HERMANN JOSEPH MULLER
Hermann Joseph Muller, retired professor
of biology and Nobel Laureate, died on April 5, 1967. He was 76.
Professor Muller was born on December
21, 1890, in New York City. He received bachelor's and PhD degrees from
Columbia University in 1910 and 1916, respectively. At Columbia he began
his studies of Drosophila, the sole organism with which he carried
out experiments throughout his career.
Dr. Muller taught at Rice University
from 1915 to 1918 and at Columbia University from 1918 to 1920. He joined
the faculty of The University of Texas at Austin in 1920, where he taught
for 12 years.
Professor Muller was then associated
with the K. W. Institute for Hirnfroschung in Berlin, the Institute
of Genetics in Moscow, and later with the Institute of Animal Genetics
in Edinburgh. He returned to the United States in 1940 to teach at Amherst
College. He taught at Indiana University from 1945 until his retirement.
Professor Muller was an authority in
gene mutation. In 1927 he astonished scientists by demonstrating that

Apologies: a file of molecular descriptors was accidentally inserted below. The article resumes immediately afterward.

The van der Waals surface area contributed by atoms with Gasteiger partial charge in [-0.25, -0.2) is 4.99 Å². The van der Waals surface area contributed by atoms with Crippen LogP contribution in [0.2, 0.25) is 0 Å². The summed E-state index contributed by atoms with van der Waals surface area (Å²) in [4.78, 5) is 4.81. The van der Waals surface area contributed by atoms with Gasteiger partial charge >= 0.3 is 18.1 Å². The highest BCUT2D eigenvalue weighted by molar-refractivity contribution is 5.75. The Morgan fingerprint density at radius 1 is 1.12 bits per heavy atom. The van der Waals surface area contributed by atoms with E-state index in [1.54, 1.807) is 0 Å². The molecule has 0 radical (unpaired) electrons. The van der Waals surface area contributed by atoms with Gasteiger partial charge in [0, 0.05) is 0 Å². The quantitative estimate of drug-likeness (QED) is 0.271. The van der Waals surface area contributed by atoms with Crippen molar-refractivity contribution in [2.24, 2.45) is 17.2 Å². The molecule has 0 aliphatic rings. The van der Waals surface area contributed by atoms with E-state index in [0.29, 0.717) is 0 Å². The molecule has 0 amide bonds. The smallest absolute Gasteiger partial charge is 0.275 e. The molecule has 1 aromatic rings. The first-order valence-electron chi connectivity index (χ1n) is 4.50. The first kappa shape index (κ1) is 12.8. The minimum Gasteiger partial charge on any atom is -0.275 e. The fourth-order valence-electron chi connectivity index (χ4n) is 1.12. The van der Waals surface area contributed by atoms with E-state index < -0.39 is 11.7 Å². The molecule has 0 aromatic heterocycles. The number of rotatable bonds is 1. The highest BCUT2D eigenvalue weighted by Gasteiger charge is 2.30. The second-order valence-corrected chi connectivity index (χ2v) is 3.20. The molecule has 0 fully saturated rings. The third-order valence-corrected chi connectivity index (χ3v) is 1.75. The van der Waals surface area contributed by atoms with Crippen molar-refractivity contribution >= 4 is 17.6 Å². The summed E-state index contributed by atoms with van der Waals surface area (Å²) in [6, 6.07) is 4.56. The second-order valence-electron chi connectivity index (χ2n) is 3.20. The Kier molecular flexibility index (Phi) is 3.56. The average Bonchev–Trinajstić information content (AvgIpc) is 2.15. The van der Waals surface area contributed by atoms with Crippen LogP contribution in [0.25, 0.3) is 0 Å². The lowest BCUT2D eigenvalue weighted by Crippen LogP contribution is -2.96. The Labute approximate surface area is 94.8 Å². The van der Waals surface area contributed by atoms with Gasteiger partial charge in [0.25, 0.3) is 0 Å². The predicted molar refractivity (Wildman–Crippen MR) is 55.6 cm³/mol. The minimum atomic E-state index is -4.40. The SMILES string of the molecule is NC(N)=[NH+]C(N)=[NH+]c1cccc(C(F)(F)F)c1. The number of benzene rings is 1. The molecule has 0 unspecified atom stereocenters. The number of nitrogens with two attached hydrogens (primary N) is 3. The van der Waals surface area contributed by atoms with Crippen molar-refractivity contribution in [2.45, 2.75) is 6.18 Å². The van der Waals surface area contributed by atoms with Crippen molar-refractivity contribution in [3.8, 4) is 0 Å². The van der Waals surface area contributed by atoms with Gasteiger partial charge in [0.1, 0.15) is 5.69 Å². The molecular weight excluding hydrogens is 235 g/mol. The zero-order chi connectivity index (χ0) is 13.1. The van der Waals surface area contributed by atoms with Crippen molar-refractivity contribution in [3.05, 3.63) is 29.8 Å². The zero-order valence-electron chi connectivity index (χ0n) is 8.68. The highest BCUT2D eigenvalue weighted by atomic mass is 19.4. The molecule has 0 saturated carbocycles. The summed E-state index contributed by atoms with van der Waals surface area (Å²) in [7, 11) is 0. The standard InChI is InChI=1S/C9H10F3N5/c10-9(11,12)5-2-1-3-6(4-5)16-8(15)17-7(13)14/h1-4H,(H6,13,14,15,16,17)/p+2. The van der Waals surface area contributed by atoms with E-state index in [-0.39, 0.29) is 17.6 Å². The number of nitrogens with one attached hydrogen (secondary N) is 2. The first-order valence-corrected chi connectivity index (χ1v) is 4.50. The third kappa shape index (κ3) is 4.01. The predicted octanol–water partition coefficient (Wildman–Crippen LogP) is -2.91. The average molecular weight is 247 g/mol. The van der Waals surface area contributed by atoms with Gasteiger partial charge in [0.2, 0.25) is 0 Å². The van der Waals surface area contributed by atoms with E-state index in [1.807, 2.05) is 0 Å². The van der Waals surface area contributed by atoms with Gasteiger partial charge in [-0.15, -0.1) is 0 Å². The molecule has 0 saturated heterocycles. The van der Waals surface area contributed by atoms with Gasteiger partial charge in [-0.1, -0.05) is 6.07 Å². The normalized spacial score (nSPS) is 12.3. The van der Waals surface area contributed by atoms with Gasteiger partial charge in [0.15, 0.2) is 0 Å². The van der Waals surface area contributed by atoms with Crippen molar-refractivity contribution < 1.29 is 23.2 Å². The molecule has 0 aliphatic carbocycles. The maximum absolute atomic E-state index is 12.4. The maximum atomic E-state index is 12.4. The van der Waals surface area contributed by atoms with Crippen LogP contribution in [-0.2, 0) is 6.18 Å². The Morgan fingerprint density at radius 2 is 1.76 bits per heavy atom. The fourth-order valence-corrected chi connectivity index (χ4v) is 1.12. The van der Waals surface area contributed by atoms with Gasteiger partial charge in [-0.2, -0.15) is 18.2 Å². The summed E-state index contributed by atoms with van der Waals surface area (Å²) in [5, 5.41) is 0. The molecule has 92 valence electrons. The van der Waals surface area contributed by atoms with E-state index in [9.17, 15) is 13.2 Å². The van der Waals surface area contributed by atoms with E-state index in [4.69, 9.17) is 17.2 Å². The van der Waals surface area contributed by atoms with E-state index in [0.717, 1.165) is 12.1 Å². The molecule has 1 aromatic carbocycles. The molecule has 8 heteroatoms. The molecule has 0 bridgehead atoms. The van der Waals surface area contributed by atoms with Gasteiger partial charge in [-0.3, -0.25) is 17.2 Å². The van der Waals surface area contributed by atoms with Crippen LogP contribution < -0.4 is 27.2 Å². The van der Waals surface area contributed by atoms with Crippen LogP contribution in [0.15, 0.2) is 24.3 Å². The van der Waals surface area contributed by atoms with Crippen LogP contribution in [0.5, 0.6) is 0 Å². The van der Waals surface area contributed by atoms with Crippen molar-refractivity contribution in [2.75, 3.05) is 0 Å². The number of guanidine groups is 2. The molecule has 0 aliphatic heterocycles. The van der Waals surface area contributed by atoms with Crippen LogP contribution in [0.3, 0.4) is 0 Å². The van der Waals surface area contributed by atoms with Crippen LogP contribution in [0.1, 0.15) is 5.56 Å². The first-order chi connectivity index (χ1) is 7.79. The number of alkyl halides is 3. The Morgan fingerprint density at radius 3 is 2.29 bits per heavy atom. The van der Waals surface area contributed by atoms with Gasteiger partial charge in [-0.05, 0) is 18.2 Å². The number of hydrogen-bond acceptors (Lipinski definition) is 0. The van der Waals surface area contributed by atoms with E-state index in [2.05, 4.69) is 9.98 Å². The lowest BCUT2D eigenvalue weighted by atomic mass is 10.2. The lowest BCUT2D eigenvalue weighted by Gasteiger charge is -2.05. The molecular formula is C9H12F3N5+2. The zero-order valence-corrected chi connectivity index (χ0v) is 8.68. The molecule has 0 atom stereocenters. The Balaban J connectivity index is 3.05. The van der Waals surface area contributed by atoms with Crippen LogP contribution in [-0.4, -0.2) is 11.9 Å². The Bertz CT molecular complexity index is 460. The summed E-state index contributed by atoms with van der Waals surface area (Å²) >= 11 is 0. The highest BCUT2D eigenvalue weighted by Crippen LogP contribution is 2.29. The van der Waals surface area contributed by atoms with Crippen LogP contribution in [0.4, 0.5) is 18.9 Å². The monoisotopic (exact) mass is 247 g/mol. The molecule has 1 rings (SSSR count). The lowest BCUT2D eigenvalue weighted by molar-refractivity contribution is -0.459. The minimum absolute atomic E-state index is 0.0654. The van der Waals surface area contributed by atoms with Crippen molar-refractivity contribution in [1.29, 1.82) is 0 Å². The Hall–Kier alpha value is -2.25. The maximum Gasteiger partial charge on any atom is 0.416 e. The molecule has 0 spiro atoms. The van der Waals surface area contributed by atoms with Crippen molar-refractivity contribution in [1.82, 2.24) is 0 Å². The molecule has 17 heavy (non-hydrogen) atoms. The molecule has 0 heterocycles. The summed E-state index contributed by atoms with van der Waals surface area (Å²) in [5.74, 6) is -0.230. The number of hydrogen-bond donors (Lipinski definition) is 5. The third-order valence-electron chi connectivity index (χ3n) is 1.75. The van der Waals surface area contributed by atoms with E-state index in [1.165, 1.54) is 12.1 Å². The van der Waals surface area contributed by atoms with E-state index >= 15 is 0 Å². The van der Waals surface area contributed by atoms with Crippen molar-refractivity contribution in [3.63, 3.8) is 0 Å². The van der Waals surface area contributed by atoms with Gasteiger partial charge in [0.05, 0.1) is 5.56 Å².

X-rays can cause genes to mutate. His discovery led to an important
new field of investigation regarding the biochemical nature of gene
action. Professor Muller was recognized in 1927 with an American Academy
of Science award for his discovery. He was awarded the Nobel Prize in
1946 for his pioneering genetics work.
Professor Muller was a member of the
National Academy of Sciences. He served as president of the American
Society of Naturalists, the Genetics Society of America, the Eighth
International Congress of Genetics, and the American Society of Human
In 1967 a tribute to Professor Muller
was published in the Journal of Heredity, a publication of the
American Genetic Association.
John R. Durbin, Secretary
The General Faculty
Biographical sketch prepared by Teresa Palomo Acosta and posted
on the Faculty Council web site on January 18, 2001. Additional
biographical sources can be found in the Barker Texas History
Center and the UT Office of Public Affairs.